This shipbuilder's model of the 'Merimbula' represents an important scale sized representation of a vessel that no longer exists. The model would have been produced for the shipbuilder to assist in its full-scale construction, helping to provide the builder with an idea of the vessel's fittings, riggings and sail plans, as well as helping to show the ratio of length to beam, the fining of her entry, stern and so on.
Glasgow University Archive Services, "Records of Ailsa Shipbuilding & Engineering Co Ltd", http://www.archives.gla.ac.uk/collects/catalog/gd/gd400.html (Downloaded 16/4/2007)
Interview conducted by Andrew Grant and Mike Richards with Arthur Birch (30/12/1982)
Lorck, W., "The Illawarra and South Coast Steam Navigation Company's Illustrated Handbook: A Guide for the Tourist and Holiday Maker" (Sydney, 1905)
This shipbuilder's model of the TSS 'Merimbula' was made by Ailsa Shipbuilding Co Ltd in Troon, Scotland in 1909.
Ailsa Shipbuilding Co Ltd was established in 1870 by the third Marquess of Ailsa (1847-1938) as the Culzean Launch and Yacht Works, Culzean, South Ayrshire, Scotland. From there it moved to Girvan, South Ayrshire in 1883 and subsequently to Troon, South Ayrshire in 1886. From this time, the company was known as Ailsa Shipbuilding & Engineering Co, taking its name from the Marquess of Ailsa (a famous yachtsman and partner in the company who designed and built many of his own yachts). The partnership was registered in 1901 as Ailsa Shipbuilding Co Ltd with the Marquess as Chairman.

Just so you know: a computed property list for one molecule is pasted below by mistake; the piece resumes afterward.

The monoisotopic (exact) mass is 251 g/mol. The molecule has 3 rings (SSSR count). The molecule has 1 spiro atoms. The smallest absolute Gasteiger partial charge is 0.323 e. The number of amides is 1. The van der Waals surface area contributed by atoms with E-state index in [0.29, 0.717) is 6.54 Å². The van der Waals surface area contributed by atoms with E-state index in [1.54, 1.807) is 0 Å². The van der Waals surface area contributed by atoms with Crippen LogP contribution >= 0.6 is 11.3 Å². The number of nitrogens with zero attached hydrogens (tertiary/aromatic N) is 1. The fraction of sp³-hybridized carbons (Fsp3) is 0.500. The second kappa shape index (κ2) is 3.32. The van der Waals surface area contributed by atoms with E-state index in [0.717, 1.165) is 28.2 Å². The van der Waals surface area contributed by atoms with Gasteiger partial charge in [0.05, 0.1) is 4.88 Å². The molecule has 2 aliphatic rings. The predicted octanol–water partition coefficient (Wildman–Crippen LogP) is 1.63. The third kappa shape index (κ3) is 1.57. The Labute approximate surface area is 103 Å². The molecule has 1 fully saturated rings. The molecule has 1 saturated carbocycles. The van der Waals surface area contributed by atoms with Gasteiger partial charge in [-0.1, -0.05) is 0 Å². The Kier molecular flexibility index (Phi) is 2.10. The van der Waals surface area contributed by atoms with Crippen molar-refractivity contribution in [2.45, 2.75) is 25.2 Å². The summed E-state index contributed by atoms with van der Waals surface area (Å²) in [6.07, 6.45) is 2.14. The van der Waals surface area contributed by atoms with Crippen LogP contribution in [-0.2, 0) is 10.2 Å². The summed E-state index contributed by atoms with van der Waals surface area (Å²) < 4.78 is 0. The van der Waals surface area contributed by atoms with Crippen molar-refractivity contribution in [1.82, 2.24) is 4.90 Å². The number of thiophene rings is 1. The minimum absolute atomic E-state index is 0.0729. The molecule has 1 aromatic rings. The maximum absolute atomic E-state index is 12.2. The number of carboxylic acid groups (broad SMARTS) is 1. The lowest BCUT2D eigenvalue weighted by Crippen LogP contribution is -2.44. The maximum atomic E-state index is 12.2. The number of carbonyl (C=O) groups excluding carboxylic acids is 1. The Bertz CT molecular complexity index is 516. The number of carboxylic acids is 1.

In 1902 the company took over S McKnight & Co Ltd (the Ayr, South Ayrshire shipyard which had been founded in 1883). Although activity in Ayr ceased after WWI, it was revived briefly from 1945-1947 when the yard was sold to Ayr Engineering & Construction Co Ltd.
Following the death of the Marquess the company came under the control of the Hutchison family but was nationalised as part of British Shipbuilders in June 1978. It was then linked with Ferguson Brothers (Port Glasgow) Ltd as Ferguson-Ailsa Ltd. In 1986 the yard was purchased by an Australian entrepreneur, Greg Copley, from the Perth Corporation, where the yard traded under another name again, Ailsa-Perth Shipbuilders Ltd from 1991.